On 11 May 1885, the official register of Meteor Park Orphanage shows that eleven children were transferred from the State Orphanage, Rockhampton to Meteor Park, 'with the sanction of the authorities'. On 22nd December 1885, it is recorded that fifty-seven children were brought from the Mackay Orphanage and then on 1st January 1886, seven children came from the Townsville Orphanage. Records indicate that by this date, ninety-two children were in residence.
The arrival of these children began a history of out-of-home care for thousands of children until the last group of children were transferred to Family Group Homes in 1978. Over the years, the number of children cared for at the Home has varied. At one time the numbers were near to one hundred, and yet at another time, the numbers were closer to five hundred. From existing records, the total number of children who have lived some or all of their childhood years at Neerkol would exceed four thousand five hundred.
The four thousand acre property included a dairy, cattle yards, pigs, fowls and an area for growing crops and mixed vegetables. A dam was constructed to ensure an adequate water supply. At first, the buildings included a convent, kitchen, nursery, three other dormitory buildings, a dining room, bakery, laundry and a school.
A small chapel was built beside the convent and when Fr Cassar resided at Neerkol in 1916, a presbytery was built on the grounds near the cemetery. In 1922, Neerkol became a separate parish and in 1927, the presbytery was relocated to a site near the chapel.
Young girls assisted in the kitchen preparing meals for the children, the Sisters, the house-keeping staff and the farm workers.
Over the decades, older wooden buildings gave way to more modern brick constructions. The first change occurred during the time of World War II when, with the financial help of the American soldiers in Rockhampton at the time, a brick building called the 'Change and Dressing Rooms' was erected. This building later became the school when the old school was pulled down early in the 1960s.
Wooden dormitories were gradually replaced by brick structures and over time, dormitory groupings were changed from Nursery, 'Little Girls', 'Little Boys', 'Big Girls', 'Big Boys' to the small family-group idea. Here brothers and sisters could be together with a mixture of boys and girls of different ages in the hope that the experience of family could be felt in this very large environment.
Throughout the years, secondary school age teenagers had the opportunity to continue their education - the boys at St Brendan's College (Yeppoon) and the girls at the Range College (Rockhampton). By the 1970s, many children travelled into Rockhampton for their education at the various Catholic and Education Queensland primary and secondary school facilities.
In 1974 changes in child care practices and policies led to the Sisters of Mercy placing children in alternate accommodation. Children were re-united with their own families, others were fostered and by 1978, the remaining children were settled in either of the two specially-purchased Family Group Homes in Rockhampton.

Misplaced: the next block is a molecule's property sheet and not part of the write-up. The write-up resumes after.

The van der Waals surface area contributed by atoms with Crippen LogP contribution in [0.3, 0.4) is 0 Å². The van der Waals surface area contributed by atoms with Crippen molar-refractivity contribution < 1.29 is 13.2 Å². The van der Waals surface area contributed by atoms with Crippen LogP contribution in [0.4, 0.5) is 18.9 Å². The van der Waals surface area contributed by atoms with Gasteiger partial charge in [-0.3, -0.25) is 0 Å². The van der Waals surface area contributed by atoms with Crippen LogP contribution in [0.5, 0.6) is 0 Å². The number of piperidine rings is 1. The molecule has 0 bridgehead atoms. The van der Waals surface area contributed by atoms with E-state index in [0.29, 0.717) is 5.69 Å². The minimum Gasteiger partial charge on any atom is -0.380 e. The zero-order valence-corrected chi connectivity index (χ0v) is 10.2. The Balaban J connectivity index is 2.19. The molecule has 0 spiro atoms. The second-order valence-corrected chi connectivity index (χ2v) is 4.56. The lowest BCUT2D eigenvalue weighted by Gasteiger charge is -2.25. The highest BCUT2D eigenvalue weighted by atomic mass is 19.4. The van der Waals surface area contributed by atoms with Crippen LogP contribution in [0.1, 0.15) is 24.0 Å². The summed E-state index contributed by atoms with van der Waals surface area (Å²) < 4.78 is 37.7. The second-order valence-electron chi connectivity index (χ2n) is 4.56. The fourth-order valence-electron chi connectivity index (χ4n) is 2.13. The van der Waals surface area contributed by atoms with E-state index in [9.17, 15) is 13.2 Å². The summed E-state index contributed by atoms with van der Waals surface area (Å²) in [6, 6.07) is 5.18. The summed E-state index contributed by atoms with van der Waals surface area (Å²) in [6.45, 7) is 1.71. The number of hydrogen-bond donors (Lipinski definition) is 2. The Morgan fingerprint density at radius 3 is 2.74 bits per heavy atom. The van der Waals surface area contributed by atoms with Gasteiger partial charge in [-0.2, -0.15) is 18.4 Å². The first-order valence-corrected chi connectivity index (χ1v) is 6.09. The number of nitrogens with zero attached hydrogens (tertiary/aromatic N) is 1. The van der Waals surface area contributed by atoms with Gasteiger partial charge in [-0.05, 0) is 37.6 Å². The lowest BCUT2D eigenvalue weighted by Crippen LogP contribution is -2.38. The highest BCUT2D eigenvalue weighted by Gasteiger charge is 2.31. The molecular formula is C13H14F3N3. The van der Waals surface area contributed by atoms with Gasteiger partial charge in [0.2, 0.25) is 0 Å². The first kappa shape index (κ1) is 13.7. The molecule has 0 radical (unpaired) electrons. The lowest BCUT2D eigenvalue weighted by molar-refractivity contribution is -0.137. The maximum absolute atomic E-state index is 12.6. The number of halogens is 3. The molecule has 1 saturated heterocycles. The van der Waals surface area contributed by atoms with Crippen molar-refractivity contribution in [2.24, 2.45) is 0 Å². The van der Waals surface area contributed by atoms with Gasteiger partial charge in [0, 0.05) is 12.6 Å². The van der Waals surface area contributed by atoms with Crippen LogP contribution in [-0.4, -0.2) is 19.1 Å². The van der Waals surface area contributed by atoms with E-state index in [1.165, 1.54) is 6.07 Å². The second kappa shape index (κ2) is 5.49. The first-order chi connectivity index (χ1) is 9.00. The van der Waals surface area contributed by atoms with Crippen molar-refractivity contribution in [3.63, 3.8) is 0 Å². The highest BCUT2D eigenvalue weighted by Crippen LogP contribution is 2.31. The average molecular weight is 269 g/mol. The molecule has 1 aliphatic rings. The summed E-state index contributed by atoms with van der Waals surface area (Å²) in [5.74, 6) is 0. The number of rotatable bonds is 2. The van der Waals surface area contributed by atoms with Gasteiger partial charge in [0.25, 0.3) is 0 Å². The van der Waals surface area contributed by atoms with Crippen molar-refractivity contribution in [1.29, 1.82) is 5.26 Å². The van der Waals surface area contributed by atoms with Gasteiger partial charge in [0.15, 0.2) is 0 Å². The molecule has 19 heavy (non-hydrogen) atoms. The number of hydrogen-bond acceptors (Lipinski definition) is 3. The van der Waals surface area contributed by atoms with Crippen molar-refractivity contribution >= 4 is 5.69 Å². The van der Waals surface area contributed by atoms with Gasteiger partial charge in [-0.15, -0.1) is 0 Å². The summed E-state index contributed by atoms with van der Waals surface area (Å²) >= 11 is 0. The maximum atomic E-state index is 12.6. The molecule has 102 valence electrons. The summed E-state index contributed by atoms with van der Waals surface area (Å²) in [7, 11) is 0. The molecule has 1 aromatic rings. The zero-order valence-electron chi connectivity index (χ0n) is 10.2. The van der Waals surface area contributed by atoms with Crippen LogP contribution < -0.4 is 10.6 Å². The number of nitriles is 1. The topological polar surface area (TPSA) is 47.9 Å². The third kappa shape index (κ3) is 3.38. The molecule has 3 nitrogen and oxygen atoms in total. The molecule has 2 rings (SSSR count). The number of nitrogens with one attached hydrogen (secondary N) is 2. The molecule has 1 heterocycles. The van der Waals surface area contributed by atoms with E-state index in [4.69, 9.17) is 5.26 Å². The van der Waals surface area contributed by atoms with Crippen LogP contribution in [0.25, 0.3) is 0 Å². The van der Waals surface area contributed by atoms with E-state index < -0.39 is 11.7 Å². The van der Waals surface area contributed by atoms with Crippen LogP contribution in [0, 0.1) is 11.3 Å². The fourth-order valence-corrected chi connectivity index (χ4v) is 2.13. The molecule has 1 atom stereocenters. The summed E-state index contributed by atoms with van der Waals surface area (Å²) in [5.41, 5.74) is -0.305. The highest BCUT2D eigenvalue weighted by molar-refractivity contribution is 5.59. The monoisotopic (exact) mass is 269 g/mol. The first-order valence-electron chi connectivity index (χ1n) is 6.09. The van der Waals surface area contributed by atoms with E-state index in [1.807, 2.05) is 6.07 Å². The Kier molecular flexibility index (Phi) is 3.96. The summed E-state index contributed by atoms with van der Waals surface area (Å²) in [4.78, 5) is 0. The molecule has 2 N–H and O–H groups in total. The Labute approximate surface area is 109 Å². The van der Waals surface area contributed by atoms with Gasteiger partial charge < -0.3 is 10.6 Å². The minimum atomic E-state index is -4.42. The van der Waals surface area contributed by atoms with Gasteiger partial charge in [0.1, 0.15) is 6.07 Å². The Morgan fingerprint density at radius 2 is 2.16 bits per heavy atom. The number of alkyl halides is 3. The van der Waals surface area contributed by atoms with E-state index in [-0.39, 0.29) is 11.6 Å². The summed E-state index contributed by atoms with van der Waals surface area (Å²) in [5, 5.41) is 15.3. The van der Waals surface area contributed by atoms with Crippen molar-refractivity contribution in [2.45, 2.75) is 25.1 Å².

The original orphanage was licensed under the Orphanages Act 1879. It was then licensed under the State Children Act 1911 and under the Children's Services Act 1965 on 4 August 1966.
Allegations of abuse of children living at St Joseph's Home, Neerkol received public attention from the 1990s. Many submissions to the Commission of Inquiry into Abuse of Children in Queensland Institutions (1998 to 1999) related to Neerkol. A delegation of British MPs travelled to Australia in 1998 and heard testimony from Former Child Migrants who had placed at Neerkol. The 2004 report of the Senate's Forgotten Australians inquiry stated that 'Neerkol Orphanage in Rockhampton, Queensland, was mentioned in a number of submissions, very often in an unfavourable light'.
One former resident of Neerkol reflected in 2010 about her time at Neerkol, and on the Australian government's Apology to Forgotten Australians ad Former Child Migrants in November 2009:
' Well, life in Neerkol was no pretty picture at all. We'd get up 5 o'clock in the morning, go to church, then we'd come back and we'd have to do the dormitories and we'd just have to do a lot of things. If we didn't do it properly we were given a hiding. We were given the strap. We just had to do it proper.
As a child we weren't able to form bonds at all. We never really got to know each other as children. I think we were all scared of what would happen to us, not that we couldn't but we just weren't allowed to, we just didn't feel like we could, you know, because of things that went on - sorry. Things that happened out there to different kids, kids were strapped and they were hurt very badly.
Being here today, the apology means today that it's finally recognised as we were all telling the truth and not lying. Well, it helps move on a little bit, one step at a time. You can't go - one day at a time - you can't go any further than that. If you try to go any further you get nowhere.'
In November 2017, the Rockhampton Regional Council granted approval for a developer to convert two of the buildings on the site of St Joseph's Home into a private residence.
03 June 2020
Cite this: http://www.findandconnect.gov.au/guide/qld/QE00151
First published by the Find & Connect Web Resource Project for the Commonwealth of Australia, 2011
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